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Romi Cohn

Avraham Hakohen Cohn — Romi was a nickname he adopted in America, and he was usually called Rabbi Cohn — was born in Pressburg, now known as Bratislava, the capital of what is now Slovakia, on March 10, 1929. He was one of seven children. When the Germans marched into Czechoslovakia and deported Jews to concentration camps, his family managed to spirit him across the border to Hungary. His mother, two brothers and two sisters perished in the camps. He studied at a Hasidic yeshiva until 1944, when the Germans occupied Hungary and deported tens of thousands of Jews to Auschwitz. He managed to slip back into Czechoslovakia and joined up with a partisan brigade battling the retreating Germans. With the German defeat, Mr. Cohn rejoined his father and two sisters in Pressburg. After the war, Mr. Cohn made his way to the United States and became wealthy developing thousands of single-family homes on Staten Island. He also turned himself into an expert mohel, performing thousands of circumcisions and writing scholarly articles. He even set up an operating theater in his Staten Island home to circumcise adult Russian Jews who had not been able to undergo the ritual as infants because of Soviet strictures. He described his wartime experiences in an autobiography, The Youngest Partisan published in 2001. (via his obituary in the New York Times)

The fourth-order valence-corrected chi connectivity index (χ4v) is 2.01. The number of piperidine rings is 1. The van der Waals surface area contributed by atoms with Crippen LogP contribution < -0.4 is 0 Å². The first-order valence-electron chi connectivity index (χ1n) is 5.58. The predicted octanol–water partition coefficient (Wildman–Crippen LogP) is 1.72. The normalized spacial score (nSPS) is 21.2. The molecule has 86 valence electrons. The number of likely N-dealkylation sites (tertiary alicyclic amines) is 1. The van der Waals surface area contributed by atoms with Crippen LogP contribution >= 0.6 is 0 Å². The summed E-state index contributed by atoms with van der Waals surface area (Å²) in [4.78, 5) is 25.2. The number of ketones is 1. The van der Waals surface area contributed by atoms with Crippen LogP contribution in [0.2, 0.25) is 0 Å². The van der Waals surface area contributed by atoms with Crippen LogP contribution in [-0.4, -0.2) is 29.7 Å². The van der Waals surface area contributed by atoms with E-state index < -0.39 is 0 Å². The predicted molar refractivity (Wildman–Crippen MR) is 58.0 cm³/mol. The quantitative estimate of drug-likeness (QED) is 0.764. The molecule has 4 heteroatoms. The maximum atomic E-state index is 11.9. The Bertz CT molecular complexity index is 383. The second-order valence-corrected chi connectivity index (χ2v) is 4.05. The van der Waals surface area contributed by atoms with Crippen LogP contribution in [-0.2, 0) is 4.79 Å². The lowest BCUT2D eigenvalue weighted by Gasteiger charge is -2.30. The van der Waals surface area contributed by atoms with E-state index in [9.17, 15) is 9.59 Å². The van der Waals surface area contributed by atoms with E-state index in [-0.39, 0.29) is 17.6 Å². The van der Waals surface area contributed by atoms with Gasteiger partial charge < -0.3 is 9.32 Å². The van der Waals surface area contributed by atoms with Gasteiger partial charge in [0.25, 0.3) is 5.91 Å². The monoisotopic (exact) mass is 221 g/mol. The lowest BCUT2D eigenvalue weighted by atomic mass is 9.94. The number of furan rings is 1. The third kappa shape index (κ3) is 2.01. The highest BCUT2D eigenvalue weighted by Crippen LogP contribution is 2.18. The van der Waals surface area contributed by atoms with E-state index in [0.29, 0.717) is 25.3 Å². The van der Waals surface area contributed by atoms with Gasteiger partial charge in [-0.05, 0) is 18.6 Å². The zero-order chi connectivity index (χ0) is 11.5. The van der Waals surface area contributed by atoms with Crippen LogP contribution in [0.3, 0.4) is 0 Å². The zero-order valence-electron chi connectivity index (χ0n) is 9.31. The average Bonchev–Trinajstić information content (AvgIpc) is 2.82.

Prayer of the Guest Chaplain of the U.S. House of Representatives: Rabbi Romi Cohn on 29 January 2020

Contributed on: 28 Mar 2020 by United States Congressional Record | Romi Cohn |

The Opening Prayer given in the U.S. House of Representatives on 29 January 2020. . . .

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